October 8, 2015 Emily McCracken

Nieder and Down

The story of liberation child Henk Klok

Although the arrival of the allies was already forthcoming, the Wehrmacht kommandant in the small Dutch village of Almelo decided to call on another 500 local men for work in Germany. The Germans went from door to door to collect unwilling men, all reluctant to work for the enemy. With two of them, a fat one and a slim one, they came knocking on my parents’ door.

My father had already taken his hiding spot behind the attic wainscot when my mother opened the door. When the search downstairs didn’t give the soldiers the expected result, the most fanatic of the two, the slim one, made his way to the stairs to continue his hunt upstairs. He was setting foot on the first step, when the fat one called him, pointed at my mothers big pregnant tummy – she was expecting me – and without even saying another word, they left.

Portrait of Henk Klok's Mother

A few months later, in the early morning of 4 April 1945, the inhabitants of this little Almelo saw a plane approaching – that would later be nicknamed ‘Sudden Tinus’. It turned out to be a scouting plane and the first signal that the liberation was near. That afternoon, a Canadian tank and soldiers tried to reach the town via the one access road and the adjacent trenches on the terrain or our neighbouring farmer. On the other side, behind my aunt’s laundry, a battalion of the Hitler Jugend was hiding. They were singing songs like ‘wir fahren auf zum England’, like they did on sitting on straw bales during the whole of the war.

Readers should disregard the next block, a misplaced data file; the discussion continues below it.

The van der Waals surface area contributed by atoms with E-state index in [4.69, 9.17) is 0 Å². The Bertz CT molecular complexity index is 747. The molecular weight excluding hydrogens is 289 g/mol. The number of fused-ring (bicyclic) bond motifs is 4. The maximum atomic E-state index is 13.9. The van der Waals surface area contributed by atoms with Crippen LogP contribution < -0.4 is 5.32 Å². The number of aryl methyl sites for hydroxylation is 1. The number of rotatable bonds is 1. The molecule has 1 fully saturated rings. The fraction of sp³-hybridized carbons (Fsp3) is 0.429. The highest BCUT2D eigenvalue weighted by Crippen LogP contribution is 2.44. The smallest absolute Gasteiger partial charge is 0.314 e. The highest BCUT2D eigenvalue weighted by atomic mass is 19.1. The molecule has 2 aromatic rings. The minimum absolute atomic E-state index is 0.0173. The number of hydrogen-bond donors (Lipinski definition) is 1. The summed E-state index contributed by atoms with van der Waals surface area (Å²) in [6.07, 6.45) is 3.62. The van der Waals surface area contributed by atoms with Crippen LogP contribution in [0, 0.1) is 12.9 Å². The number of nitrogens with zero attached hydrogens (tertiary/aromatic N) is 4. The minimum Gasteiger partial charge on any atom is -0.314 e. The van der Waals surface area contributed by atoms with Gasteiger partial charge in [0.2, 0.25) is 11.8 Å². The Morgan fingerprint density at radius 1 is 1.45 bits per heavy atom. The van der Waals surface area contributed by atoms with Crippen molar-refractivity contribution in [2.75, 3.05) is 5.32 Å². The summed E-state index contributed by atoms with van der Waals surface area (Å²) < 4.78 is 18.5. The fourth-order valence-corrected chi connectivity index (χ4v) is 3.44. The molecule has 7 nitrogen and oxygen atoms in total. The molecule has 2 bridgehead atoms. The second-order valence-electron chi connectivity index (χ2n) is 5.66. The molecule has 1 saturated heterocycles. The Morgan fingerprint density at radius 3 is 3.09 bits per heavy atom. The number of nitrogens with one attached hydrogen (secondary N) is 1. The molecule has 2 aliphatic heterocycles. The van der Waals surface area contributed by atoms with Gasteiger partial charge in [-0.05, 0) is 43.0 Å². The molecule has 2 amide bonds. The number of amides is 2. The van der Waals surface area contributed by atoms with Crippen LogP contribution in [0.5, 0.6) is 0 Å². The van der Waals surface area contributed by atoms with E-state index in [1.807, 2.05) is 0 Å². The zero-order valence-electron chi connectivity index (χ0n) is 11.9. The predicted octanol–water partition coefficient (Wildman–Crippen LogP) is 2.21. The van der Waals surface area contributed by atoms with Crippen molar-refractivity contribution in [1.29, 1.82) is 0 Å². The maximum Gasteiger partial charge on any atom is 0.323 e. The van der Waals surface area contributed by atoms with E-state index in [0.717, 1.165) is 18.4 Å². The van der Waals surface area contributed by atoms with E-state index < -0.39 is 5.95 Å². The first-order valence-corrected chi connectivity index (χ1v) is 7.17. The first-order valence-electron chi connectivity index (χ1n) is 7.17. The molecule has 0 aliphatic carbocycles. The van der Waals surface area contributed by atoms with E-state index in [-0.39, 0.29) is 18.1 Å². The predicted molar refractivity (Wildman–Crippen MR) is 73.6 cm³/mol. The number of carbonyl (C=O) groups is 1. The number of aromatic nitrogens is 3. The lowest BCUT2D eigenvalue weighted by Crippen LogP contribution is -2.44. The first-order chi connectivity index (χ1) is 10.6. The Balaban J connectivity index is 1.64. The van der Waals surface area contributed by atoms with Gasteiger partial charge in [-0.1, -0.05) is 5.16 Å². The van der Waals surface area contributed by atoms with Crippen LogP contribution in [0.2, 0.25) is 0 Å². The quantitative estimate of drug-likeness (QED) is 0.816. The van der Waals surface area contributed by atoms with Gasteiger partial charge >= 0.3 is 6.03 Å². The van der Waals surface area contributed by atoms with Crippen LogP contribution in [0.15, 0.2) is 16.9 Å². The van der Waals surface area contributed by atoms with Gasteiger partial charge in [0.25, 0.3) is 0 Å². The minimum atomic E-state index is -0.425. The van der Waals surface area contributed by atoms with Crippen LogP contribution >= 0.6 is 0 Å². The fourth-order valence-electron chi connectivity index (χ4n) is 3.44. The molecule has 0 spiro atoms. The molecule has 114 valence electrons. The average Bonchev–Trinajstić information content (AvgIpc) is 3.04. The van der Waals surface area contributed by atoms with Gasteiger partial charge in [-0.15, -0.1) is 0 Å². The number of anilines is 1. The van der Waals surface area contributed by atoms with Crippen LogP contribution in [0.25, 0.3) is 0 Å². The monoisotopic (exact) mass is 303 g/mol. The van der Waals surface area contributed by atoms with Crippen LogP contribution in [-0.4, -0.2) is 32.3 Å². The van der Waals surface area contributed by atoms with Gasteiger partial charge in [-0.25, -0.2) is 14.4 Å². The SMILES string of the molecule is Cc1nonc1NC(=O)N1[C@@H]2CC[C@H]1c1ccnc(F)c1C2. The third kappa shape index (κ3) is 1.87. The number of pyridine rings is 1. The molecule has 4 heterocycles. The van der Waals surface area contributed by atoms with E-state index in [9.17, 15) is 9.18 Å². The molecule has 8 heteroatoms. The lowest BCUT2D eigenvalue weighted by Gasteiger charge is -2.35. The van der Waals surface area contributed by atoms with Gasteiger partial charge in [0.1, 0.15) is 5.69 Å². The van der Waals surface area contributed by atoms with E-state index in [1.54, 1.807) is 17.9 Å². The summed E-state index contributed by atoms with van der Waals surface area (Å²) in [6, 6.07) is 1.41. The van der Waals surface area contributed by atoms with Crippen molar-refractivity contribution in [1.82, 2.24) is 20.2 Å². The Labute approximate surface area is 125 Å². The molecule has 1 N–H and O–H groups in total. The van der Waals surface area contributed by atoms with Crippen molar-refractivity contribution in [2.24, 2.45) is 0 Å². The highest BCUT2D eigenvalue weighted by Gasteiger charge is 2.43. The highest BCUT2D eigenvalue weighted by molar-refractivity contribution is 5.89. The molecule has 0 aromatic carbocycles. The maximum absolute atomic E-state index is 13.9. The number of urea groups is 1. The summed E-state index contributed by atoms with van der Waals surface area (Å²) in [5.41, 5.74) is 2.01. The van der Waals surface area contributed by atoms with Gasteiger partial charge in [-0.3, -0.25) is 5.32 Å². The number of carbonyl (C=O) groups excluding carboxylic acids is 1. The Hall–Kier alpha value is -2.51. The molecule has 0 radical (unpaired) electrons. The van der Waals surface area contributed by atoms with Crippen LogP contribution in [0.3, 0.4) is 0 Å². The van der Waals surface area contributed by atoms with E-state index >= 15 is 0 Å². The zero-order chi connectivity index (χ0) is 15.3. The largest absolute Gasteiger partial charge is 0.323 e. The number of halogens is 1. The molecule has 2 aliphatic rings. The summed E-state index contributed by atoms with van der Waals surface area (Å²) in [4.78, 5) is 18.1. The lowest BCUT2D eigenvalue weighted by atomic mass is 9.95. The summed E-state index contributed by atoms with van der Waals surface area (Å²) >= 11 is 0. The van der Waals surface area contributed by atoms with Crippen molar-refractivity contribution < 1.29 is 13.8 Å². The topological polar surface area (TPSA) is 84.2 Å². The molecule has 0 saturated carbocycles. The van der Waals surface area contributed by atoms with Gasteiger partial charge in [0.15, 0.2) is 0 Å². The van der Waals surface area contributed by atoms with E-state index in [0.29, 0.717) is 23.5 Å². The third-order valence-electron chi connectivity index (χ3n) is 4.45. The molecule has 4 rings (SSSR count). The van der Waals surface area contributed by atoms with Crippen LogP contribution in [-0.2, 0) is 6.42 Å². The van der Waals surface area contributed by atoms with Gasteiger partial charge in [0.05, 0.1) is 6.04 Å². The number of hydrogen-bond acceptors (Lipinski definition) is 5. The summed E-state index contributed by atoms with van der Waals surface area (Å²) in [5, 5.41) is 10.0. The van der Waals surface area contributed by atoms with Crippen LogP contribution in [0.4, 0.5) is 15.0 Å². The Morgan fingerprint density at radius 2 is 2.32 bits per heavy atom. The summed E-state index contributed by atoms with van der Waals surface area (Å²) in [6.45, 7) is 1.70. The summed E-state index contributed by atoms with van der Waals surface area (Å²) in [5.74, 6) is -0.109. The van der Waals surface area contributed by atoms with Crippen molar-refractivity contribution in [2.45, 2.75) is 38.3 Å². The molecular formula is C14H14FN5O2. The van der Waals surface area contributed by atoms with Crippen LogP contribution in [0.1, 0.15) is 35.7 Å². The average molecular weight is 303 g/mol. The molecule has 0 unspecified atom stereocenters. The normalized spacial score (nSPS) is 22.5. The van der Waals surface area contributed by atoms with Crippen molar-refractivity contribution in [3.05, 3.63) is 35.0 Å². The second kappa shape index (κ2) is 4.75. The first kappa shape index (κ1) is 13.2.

As soon as the Canadians and Germans caught sight of each other, a heavy shooting broke loose. My parents’ barn, a cow barn that was used as a shelter because of the lack of kettle during the war, was situated exactly between the two firing camps. My heavily pregnant mum waddled towards the entrance to find cover. The Germans yelled ‘nieder, nieder, nieder!’ and the Canadians ‘down, down, down!’. But mother had no clue that the whistling things above her had were actual bullets.

My mother reached the shelter safely, the Canadians liberated Almelo and ten days later, I was born.

The family portrait-Henk as a baby with Mum and Dad

The family portrait-Henk as a baby with Mum and Dad

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